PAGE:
Dismantling Motivational Interviewing: Effects On Initiation of Behavior Change Among Problem Drinkers Seeking Treatment.
Motivational interviewing (MI) is an efficacious treatment for alcohol use disorders. MI is thought to enhance motivation via a combination of 2 therapeutic strategies or active ingredients: 1 relational and 1 directional. The primary aim of this study was to examine MI's hypothesized active ingredients using a dismantling design. Problem drinkers (N = 139) seeking treatment were randomized to 1 of 3 conditions: MI, relational MI without the directional elements labeled spirit-only MI (SOMI), or a nontherapy control condition and followed for 8 weeks. Those assigned to MI or SOMI received 4 sessions of treatment over 8 weeks. All participants significantly reduced their drinking by Week 8, but reductions were equivalent across conditions. The hypothesis that baseline motivation would significantly moderate condition effects on outcome was generally not supported. Failure to find support for MI's hypothesized active ingredients is discussed in the context of the strengths and limitations of the study design.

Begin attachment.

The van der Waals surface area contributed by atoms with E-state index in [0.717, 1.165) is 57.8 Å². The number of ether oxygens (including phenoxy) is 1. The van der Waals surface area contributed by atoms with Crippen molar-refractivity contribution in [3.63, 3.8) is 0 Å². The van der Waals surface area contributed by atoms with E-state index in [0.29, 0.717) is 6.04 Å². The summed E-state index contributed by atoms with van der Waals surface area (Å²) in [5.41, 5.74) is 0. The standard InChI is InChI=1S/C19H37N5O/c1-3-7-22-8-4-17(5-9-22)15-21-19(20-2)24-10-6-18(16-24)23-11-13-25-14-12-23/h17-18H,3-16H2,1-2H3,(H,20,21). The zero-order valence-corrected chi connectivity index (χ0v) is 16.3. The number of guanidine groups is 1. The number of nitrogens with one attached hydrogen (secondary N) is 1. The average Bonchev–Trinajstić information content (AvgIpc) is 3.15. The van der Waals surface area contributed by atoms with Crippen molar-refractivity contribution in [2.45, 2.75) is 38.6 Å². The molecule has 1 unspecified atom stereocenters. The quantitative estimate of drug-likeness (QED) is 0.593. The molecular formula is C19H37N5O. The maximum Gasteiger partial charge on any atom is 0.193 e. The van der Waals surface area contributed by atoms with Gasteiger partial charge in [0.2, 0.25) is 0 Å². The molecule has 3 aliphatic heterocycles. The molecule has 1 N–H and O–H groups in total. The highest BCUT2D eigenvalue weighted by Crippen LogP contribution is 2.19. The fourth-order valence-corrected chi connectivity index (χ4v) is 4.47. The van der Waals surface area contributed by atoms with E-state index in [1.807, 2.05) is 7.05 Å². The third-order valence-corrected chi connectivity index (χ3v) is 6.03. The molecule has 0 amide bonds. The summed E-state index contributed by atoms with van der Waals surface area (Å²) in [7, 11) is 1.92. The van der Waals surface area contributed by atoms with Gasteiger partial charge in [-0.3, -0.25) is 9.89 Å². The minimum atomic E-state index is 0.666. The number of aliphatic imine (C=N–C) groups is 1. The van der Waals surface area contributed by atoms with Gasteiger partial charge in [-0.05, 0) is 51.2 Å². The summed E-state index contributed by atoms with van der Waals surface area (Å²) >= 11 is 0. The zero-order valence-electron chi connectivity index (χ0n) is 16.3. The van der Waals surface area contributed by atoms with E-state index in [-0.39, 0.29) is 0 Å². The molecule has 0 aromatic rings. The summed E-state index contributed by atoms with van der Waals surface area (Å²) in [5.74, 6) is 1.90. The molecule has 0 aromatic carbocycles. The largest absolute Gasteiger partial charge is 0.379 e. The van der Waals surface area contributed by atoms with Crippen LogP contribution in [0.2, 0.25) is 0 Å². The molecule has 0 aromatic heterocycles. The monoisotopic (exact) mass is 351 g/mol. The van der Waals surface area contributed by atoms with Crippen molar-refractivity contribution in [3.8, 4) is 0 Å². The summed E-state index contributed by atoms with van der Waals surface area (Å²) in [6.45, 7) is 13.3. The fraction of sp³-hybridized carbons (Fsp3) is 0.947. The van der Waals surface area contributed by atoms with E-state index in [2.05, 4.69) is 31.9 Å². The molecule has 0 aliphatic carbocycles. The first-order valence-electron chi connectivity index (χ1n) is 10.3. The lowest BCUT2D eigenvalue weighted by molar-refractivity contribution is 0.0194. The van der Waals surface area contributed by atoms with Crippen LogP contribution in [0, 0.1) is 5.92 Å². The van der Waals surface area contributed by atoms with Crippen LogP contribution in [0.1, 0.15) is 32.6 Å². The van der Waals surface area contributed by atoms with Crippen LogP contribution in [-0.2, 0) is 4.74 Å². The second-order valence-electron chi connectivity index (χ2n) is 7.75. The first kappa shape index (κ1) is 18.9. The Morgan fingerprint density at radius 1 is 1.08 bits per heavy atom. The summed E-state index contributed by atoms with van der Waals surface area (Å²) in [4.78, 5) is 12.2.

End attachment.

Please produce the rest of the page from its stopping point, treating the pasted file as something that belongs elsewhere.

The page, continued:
MSU Digital Commons Citation
Morgenstern, Jon; Kuerbis, Alexis; Houser, Jessica; Levak, Svetlana; Amrhein, Paul; Shao, Sijing; and McKay, James R., "Dismantling Motivational Interviewing: Effects On Initiation of Behavior Change Among Problem Drinkers Seeking Treatment." (2017). Department of Psychology Faculty Scholarship and Creative Works. 181.